The international price of crude oil has rallied a few dollars this week to more than $50 a barrel. The question is whether that is a sign of momentum, of a rebound in price after a yearlong plunge.
This week brought evidence U.S. drillers and frackers are starting to cry “uncle.” Low prices have them cutting production. The number of active drilling rigs is down, as are barrels of crude produced. It’s arrived. Oil rigs are down and so are barrels produced.
“It’s the first really strong signal that the market is going to face a turnaround in the fundamentals,” said Ann-Louise Hittle, head of macro oils at the consultancy Wood MacKenzie. “We’re going to start to see a tightening of supply in 2016.”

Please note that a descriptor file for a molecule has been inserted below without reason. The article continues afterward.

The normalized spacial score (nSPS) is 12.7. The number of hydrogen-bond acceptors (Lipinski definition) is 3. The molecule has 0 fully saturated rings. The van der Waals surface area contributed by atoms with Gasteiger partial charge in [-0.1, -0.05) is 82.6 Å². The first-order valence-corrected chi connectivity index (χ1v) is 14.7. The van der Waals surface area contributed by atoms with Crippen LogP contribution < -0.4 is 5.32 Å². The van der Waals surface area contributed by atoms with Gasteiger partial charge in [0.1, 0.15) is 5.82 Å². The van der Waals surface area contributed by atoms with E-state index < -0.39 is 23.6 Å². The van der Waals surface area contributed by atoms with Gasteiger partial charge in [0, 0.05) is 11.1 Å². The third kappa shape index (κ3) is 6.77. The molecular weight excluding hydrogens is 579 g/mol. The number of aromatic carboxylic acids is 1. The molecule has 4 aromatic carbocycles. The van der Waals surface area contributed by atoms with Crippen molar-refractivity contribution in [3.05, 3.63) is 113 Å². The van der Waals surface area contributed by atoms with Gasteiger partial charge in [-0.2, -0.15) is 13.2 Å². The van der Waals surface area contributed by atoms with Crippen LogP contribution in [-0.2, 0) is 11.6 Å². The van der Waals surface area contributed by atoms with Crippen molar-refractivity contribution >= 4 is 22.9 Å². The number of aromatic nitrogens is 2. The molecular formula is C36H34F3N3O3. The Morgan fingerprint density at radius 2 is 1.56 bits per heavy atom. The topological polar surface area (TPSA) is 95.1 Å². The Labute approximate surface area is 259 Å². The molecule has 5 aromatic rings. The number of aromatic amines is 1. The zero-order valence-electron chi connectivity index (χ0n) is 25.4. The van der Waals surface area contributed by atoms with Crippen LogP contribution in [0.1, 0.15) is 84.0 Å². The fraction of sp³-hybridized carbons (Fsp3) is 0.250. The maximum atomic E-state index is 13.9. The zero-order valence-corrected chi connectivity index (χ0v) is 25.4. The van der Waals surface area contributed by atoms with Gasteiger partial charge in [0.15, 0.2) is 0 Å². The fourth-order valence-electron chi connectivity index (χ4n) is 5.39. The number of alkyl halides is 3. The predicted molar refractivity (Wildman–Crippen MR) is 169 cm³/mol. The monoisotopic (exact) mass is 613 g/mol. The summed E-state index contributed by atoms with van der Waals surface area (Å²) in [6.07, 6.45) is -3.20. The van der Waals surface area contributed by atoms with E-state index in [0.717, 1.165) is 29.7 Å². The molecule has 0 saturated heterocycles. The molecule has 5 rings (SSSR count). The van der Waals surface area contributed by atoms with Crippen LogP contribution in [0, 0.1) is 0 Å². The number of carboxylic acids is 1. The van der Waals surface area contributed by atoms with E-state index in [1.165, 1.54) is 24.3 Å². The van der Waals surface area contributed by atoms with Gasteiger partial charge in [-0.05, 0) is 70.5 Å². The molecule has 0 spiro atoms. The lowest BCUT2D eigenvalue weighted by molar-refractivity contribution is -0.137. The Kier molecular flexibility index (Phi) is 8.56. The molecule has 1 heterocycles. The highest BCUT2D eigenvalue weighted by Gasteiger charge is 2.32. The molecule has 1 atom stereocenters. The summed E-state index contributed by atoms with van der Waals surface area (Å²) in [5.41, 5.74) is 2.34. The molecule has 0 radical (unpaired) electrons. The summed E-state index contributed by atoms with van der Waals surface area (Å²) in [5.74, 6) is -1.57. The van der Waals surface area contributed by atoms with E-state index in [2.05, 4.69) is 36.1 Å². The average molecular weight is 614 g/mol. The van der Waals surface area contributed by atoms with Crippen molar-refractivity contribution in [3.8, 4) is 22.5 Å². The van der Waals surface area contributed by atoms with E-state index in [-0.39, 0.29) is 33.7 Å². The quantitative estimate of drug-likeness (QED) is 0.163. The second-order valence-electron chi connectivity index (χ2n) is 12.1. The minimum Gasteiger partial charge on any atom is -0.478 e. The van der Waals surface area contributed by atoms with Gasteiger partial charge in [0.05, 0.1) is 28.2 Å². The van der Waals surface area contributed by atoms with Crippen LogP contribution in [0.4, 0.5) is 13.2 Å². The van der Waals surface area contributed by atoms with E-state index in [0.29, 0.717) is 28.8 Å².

Hittle also predicted a boost in world demand, higher world demand, especially from U.S. customers.
One large and unpredictable factor, though, is Iran. The country is likely to export more oil as international sanctions lift. What’s unknown is how much and how soon.
“Over the next few months, you are going to see north of half a million barrels a day of Iranian crude coming to the market,” said Seth Kleinman, head of energy strategy at Citigroup. “And I don’t see how that doesn’t move the needle lower.”
Here’s where they both agree: If the prices rise enough, to say $60, many drillers in North Dakota and Texas will pump again. And more oil in the world would pressure prices back down.
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